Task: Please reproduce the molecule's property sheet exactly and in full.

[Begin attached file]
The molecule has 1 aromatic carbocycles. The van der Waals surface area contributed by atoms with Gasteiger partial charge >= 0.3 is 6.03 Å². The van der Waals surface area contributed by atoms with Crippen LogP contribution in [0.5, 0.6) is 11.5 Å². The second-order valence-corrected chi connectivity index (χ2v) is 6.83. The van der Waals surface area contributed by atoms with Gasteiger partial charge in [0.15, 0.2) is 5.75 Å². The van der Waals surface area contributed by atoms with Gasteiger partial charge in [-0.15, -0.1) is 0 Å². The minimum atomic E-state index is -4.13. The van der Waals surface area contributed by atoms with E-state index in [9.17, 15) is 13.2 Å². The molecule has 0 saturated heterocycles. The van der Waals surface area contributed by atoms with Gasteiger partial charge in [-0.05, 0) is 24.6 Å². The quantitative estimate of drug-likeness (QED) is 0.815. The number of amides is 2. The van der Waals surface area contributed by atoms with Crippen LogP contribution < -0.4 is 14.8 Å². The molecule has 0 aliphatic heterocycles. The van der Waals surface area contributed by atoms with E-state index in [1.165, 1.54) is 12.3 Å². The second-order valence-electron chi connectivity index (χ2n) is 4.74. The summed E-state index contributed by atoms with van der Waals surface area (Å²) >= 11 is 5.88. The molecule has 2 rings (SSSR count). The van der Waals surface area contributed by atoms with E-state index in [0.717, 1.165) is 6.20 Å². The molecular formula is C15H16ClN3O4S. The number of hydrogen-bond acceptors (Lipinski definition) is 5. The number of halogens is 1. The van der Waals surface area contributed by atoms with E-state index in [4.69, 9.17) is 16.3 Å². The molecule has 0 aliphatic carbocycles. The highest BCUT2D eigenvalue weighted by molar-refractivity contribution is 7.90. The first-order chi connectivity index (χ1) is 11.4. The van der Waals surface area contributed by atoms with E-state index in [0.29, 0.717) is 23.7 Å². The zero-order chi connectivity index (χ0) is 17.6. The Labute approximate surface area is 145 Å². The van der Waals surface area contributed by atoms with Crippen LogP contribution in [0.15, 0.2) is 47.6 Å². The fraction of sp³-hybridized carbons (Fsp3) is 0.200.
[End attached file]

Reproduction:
The molecule has 1 aromatic carbocycles. The van der Waals surface area contributed by atoms with Gasteiger partial charge >= 0.3 is 6.03 Å². The van der Waals surface area contributed by atoms with Crippen LogP contribution in [0.5, 0.6) is 11.5 Å². The second-order valence-corrected chi connectivity index (χ2v) is 6.83. The van der Waals surface area contributed by atoms with Gasteiger partial charge in [0.15, 0.2) is 5.75 Å². The van der Waals surface area contributed by atoms with Gasteiger partial charge in [-0.15, -0.1) is 0 Å². The minimum atomic E-state index is -4.13. The van der Waals surface area contributed by atoms with E-state index in [9.17, 15) is 13.2 Å². The molecule has 0 saturated heterocycles. The van der Waals surface area contributed by atoms with Gasteiger partial charge in [-0.05, 0) is 24.6 Å². The quantitative estimate of drug-likeness (QED) is 0.815. The number of amides is 2. The van der Waals surface area contributed by atoms with Crippen LogP contribution < -0.4 is 14.8 Å². The molecule has 0 aliphatic heterocycles. The van der Waals surface area contributed by atoms with E-state index in [1.165, 1.54) is 12.3 Å². The second-order valence-electron chi connectivity index (χ2n) is 4.74. The summed E-state index contributed by atoms with van der Waals surface area (Å²) >= 11 is 5.88. The molecule has 2 rings (SSSR count). The van der Waals surface area contributed by atoms with E-state index in [0.717, 1.165) is 6.20 Å². The molecular formula is C15H16ClN3O4S. The number of hydrogen-bond acceptors (Lipinski definition) is 5. The number of halogens is 1. The van der Waals surface area contributed by atoms with E-state index in [4.69, 9.17) is 16.3 Å². The molecule has 0 aliphatic carbocycles. The highest BCUT2D eigenvalue weighted by molar-refractivity contribution is 7.90. The first-order chi connectivity index (χ1) is 11.4. The van der Waals surface area contributed by atoms with E-state index in [0.29, 0.717) is 23.7 Å². The zero-order chi connectivity index (χ0) is 17.6. The Labute approximate surface area is 145 Å². The van der Waals surface area contributed by atoms with Crippen LogP contribution in [0.15, 0.2) is 47.6 Å². The fraction of sp³-hybridized carbons (Fsp3) is 0.200.